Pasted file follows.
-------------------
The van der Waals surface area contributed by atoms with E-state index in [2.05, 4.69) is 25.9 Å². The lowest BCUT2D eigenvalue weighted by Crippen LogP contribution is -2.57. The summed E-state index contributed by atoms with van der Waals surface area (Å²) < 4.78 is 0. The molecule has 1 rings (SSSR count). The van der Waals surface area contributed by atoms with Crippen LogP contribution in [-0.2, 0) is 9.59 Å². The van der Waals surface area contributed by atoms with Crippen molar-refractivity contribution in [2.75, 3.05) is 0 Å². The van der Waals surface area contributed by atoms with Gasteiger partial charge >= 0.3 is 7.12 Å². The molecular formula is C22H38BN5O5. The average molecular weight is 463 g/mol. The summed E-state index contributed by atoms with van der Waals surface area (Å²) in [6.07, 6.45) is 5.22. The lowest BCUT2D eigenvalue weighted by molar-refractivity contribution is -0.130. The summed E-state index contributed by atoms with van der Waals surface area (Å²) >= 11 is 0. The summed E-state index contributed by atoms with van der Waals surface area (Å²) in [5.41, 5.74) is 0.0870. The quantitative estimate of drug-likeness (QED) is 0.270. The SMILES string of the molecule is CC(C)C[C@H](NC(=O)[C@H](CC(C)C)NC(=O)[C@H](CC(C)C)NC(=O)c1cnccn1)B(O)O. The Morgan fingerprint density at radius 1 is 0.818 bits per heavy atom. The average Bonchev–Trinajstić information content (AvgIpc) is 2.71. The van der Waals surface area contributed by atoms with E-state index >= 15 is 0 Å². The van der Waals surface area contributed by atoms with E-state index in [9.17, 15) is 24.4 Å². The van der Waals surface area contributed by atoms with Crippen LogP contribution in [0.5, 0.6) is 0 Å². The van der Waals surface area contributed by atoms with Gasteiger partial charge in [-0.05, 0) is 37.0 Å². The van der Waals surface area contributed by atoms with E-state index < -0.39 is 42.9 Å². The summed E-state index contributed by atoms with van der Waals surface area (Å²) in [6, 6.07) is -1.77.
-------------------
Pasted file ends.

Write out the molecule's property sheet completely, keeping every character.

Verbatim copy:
The van der Waals surface area contributed by atoms with E-state index in [2.05, 4.69) is 25.9 Å². The lowest BCUT2D eigenvalue weighted by Crippen LogP contribution is -2.57. The summed E-state index contributed by atoms with van der Waals surface area (Å²) < 4.78 is 0. The molecule has 1 rings (SSSR count). The van der Waals surface area contributed by atoms with Crippen LogP contribution in [-0.2, 0) is 9.59 Å². The van der Waals surface area contributed by atoms with Crippen molar-refractivity contribution in [2.75, 3.05) is 0 Å². The van der Waals surface area contributed by atoms with Gasteiger partial charge >= 0.3 is 7.12 Å². The molecular formula is C22H38BN5O5. The average molecular weight is 463 g/mol. The summed E-state index contributed by atoms with van der Waals surface area (Å²) in [6.07, 6.45) is 5.22. The lowest BCUT2D eigenvalue weighted by molar-refractivity contribution is -0.130. The summed E-state index contributed by atoms with van der Waals surface area (Å²) >= 11 is 0. The summed E-state index contributed by atoms with van der Waals surface area (Å²) in [5.41, 5.74) is 0.0870. The quantitative estimate of drug-likeness (QED) is 0.270. The SMILES string of the molecule is CC(C)C[C@H](NC(=O)[C@H](CC(C)C)NC(=O)[C@H](CC(C)C)NC(=O)c1cnccn1)B(O)O. The Morgan fingerprint density at radius 1 is 0.818 bits per heavy atom. The average Bonchev–Trinajstić information content (AvgIpc) is 2.71. The van der Waals surface area contributed by atoms with E-state index >= 15 is 0 Å². The van der Waals surface area contributed by atoms with E-state index in [9.17, 15) is 24.4 Å². The van der Waals surface area contributed by atoms with Crippen LogP contribution in [0.5, 0.6) is 0 Å². The van der Waals surface area contributed by atoms with Gasteiger partial charge in [-0.05, 0) is 37.0 Å². The van der Waals surface area contributed by atoms with E-state index < -0.39 is 42.9 Å². The summed E-state index contributed by atoms with van der Waals surface area (Å²) in [6, 6.07) is -1.77.